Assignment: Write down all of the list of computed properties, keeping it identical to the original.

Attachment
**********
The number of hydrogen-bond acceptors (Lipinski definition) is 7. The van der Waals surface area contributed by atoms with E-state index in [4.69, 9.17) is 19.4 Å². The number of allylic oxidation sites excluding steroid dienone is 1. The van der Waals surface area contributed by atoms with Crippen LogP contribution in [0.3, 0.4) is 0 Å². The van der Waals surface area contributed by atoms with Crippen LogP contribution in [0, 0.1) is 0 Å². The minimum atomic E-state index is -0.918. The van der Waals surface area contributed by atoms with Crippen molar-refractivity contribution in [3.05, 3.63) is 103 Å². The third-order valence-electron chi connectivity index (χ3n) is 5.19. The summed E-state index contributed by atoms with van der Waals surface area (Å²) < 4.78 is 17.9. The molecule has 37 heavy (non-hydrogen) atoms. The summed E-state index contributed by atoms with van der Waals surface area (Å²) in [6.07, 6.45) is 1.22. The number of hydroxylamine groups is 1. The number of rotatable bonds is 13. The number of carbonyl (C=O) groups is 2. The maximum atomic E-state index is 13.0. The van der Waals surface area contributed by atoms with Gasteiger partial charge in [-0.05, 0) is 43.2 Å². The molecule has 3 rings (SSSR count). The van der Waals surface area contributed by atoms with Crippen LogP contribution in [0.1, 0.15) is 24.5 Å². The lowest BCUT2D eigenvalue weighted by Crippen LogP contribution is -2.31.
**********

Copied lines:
The number of hydrogen-bond acceptors (Lipinski definition) is 7. The van der Waals surface area contributed by atoms with E-state index in [4.69, 9.17) is 19.4 Å². The number of allylic oxidation sites excluding steroid dienone is 1. The van der Waals surface area contributed by atoms with Crippen LogP contribution in [0.3, 0.4) is 0 Å². The van der Waals surface area contributed by atoms with Crippen LogP contribution in [0, 0.1) is 0 Å². The minimum atomic E-state index is -0.918. The van der Waals surface area contributed by atoms with Crippen molar-refractivity contribution in [3.05, 3.63) is 103 Å². The third-order valence-electron chi connectivity index (χ3n) is 5.19. The summed E-state index contributed by atoms with van der Waals surface area (Å²) < 4.78 is 17.9. The molecule has 37 heavy (non-hydrogen) atoms. The summed E-state index contributed by atoms with van der Waals surface area (Å²) in [6.07, 6.45) is 1.22. The number of hydroxylamine groups is 1. The number of rotatable bonds is 13. The number of carbonyl (C=O) groups is 2. The maximum atomic E-state index is 13.0. The van der Waals surface area contributed by atoms with Gasteiger partial charge in [-0.05, 0) is 43.2 Å². The molecule has 3 rings (SSSR count). The van der Waals surface area contributed by atoms with Crippen LogP contribution in [0.1, 0.15) is 24.5 Å². The lowest BCUT2D eigenvalue weighted by Crippen LogP contribution is -2.31.